Time is running out for Pascal Aussignac, chef patron of the Michelin-starred Club Gascon, as he counts down to the crucial Christmas holiday season.
“We are not complete at the moment. We obviously hope that will increase. We’ve booked a few Christmas parties but that’s down from previous years,” the 55-year-old said.
“I still have a few tables available on a Saturday in December which should be full. We’ve never had this before – for November and December it would be full in previous years.
“I think right now, because of the economic situation, people are waiting to see if they have enough money before committing.”
Staffing issues have forced Aussignac to close Comptoir Gascon, its French bistro near Smithfield Market in central London, and its workforce at its five remaining restaurants has dropped to 60 people from the 160 it employed before the pandemic. He is “very afraid” that many restaurants will collapse in the months after Christmas.
Aussignac’s fears are echoing in towns and villages across Britain – a pattern of closures many fear is set to accelerate as recession, rising rents and household spending squeeze combine with the fraying of public transport and rail strikes.
Members surveyed by UKHospitality, the British Beer and Pub Association and the British Institute of Innkeeping and Hospitality Ulster predicted a vacancy rate of 17% this Christmas, up from 11% currently. This means that 33% will reduce the opening hours of places and 29% will simplify their menus this Christmas.
Aussignac said there was “nothing” in Chancellor Jeremy Hunt’s autumn statement to address the staffing crisis in the industry.
“I don’t think there’s anything in there that addresses the biggest problem facing hospitality that means we can’t keep places open or operating at full capacity,” a- he declared.
Since January, Aussignac had a vacancy for a full-time pastry chef, but was only able to fill it in recent weeks, a situation he had never experienced before. Shortage of staff, which he blames on people returning to Europe during lockdown and since Brexit, means Club Gascon no longer opens for lunch and only serves dinner.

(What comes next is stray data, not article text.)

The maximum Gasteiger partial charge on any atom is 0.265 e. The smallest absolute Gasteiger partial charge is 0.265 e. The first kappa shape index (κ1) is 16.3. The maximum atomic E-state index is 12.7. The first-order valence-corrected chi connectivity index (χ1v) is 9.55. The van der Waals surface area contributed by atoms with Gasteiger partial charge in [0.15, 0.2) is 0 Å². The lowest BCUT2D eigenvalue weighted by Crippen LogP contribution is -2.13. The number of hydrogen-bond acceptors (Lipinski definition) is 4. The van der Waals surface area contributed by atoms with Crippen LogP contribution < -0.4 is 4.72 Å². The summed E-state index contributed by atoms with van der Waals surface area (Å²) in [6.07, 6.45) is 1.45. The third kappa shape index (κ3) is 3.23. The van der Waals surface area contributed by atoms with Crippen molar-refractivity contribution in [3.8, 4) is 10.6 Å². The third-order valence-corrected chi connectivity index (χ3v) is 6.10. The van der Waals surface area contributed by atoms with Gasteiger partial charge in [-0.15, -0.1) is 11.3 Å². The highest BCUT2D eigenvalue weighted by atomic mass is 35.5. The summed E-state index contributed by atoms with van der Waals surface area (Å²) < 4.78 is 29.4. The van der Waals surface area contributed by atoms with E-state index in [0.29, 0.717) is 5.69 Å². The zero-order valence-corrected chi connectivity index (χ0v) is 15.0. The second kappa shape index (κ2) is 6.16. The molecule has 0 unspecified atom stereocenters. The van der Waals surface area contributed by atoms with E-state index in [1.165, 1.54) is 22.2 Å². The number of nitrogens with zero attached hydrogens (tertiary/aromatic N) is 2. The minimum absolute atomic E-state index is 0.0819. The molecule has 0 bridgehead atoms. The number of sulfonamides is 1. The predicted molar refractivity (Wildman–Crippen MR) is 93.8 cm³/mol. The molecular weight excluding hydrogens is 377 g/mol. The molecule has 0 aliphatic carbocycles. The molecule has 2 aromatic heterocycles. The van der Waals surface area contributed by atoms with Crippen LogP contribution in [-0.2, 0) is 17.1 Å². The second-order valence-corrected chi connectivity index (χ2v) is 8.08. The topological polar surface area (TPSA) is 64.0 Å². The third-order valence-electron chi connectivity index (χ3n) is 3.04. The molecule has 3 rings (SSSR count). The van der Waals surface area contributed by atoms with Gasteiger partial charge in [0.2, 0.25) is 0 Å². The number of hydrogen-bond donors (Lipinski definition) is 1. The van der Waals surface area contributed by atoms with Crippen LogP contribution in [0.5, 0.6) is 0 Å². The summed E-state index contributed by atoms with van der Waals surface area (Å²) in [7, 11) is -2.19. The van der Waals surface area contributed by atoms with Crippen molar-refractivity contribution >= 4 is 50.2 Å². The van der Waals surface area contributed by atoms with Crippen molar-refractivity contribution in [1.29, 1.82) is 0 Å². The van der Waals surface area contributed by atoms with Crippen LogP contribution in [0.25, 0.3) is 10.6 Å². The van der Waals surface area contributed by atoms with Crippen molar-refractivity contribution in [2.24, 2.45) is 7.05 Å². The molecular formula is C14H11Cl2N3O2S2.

“Brexit is the main reason we have these staffing issues. It used to be easy for Europeans to come here and work, but that’s not the case anymore, so now they choose other cities like Paris or Madrid.
More than a third of hotel businesses are at risk of bankruptcy by the start of 2023 due to rising costs, according to the UKHospitality survey. Figures from the Insolvency Service showed the number of restaurants and food shops across the UK going into liquidation rose by 46% in the three months to September.
While Hunt’s autumn statement included a £13.6billion package to support business rate payers, industry experts criticized the lack of focus on economic growth.
“It’s absolutely heartbreaking, we’ve worked so hard and left with nothing to show after almost three years,” said Arwen Beaton, publican at The Digger’s Rest in East Devon after closing for the last time. The thatched-roof pub tucked away in the picturesque village of Woodbury Salterton was taken over by Beaton, 48, and his partner Daniel Kelly, 42, in April 2020 at the start of the pandemic.
The couple offered free food delivery to vulnerable people and opened a shop selling essentials to locals, before reopening after the lockdown.
“At the start of this year we were in a good place, we had kind of gotten over Covid and everything looked positive, and then we were hit with massive cost increases,” Beaton said.